Dayle and I bought an aquarium over the weekend. I know what you’re thinking: the cats are gonna love this. You’re right. They do.
We had discussed adding fish to our pet family a couple of times prior to this weekend, but we decided to make a sincere effort to learn what would be required logistically, aquatically, and financially from a local aquarium that came highly recommended. After spending an hour asking all kinds of questions about tank maintenance and the order of operations for introducing new fish to our home, we decided to make the plunge.
All of a sudden we’re balancing pH levels and arranging plastic foliage in a hopefully visually appealing manner in a 20-gallon tank.
Right now we have four (4) fish in our tank: a platy, molly, sword tail, and gold barb. If any of those names mean anything to you, please get in touch.
The one thing that struck me as I stared off into the abyss of our new aquarium, watching our fish indulge in their morning meal, is that people with diabetes are ideal pet owners. Now, stick with me on this one.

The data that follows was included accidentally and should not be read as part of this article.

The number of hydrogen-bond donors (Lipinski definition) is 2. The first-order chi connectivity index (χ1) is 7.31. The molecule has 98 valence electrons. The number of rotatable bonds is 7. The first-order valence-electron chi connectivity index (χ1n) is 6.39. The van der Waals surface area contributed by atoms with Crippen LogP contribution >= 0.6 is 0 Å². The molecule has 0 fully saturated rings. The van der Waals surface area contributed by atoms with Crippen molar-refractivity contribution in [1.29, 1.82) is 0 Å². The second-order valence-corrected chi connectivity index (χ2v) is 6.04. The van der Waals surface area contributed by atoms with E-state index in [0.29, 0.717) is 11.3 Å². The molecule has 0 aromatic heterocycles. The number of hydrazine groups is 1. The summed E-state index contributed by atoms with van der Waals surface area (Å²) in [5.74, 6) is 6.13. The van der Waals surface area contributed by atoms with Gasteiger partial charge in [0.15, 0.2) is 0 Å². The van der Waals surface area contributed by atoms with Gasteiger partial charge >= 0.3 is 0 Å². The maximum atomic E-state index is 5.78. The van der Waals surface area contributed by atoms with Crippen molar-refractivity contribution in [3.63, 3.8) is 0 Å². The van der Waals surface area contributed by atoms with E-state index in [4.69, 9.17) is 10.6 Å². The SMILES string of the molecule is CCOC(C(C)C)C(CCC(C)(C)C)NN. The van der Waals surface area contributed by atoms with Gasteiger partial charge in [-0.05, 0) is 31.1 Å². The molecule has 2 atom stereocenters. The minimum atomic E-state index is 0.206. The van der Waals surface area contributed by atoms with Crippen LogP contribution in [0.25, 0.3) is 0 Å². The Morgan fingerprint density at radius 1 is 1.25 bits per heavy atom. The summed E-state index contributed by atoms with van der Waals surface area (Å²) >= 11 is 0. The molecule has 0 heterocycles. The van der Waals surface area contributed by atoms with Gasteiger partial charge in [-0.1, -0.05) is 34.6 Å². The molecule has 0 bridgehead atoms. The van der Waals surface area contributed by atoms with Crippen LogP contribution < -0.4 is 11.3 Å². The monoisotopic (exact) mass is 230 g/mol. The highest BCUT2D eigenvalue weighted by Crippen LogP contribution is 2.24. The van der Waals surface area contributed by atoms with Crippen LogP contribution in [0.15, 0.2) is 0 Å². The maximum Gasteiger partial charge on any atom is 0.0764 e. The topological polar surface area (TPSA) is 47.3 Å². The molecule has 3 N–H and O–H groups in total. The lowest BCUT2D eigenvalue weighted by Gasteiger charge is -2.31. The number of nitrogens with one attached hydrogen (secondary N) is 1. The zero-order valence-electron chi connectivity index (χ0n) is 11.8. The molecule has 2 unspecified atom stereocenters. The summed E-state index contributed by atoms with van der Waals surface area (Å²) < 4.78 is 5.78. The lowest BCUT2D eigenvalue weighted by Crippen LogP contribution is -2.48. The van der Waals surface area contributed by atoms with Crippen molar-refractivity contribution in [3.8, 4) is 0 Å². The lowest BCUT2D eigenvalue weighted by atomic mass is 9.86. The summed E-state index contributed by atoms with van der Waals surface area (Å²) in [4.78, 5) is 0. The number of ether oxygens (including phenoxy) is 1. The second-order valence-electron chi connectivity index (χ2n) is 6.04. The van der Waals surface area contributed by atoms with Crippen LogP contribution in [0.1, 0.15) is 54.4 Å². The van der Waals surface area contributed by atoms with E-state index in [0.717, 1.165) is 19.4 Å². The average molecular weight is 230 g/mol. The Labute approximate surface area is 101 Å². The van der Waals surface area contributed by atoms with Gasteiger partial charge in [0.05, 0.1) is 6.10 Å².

Diabetes is all about routine. If you’re going to take an insulin injection, there are steps required for each injection. Insulin pump set changes happen with a great deal of regularity from what I’ve read (I’ll be joining the pumping contingent this fall, so I’ll have to report back on that one). Placing a new Dexcom sensor follows the same steps every time. The routine is what I’m talking about. The order of operations and regularity of everything lends itself well to taking care of animals.
Every morning I empty the litter box. Every evening before I go to sleep I empty it again. Cats are fed at (or around) 5:30. Cuddles happen as needed.
Based on our instructions, once our tank becomes stable for the long haul, there’s a surprising amount of regularity in aquarium maintenance, too.
Clean the filter every 2 weeks. Replace the filter every 4 weeks. Check the pH every 4 weeks. Clean the glass every 2 weeks. Clean the rocks and dispose of the fish…ick every 1-2 weeks. It should take the fish 30-45 seconds to finish the food you give them. It’s possible I’ve gotten some of that timing wrong – we’ll be going back to our friendly neighborhood aquarium again this weekend to hopefully get a new group of fish to add to the fun and I’ll be reviewing everything again. And possibly taking notes.
My point is that all of the routine and regularity that comes with managing diabetes almost directly translates into the routine and regularity that is required to keep a pet happy and healthy. I suppose that’s one more thing for which I can ironically thank diabetes.
Just keep swimming!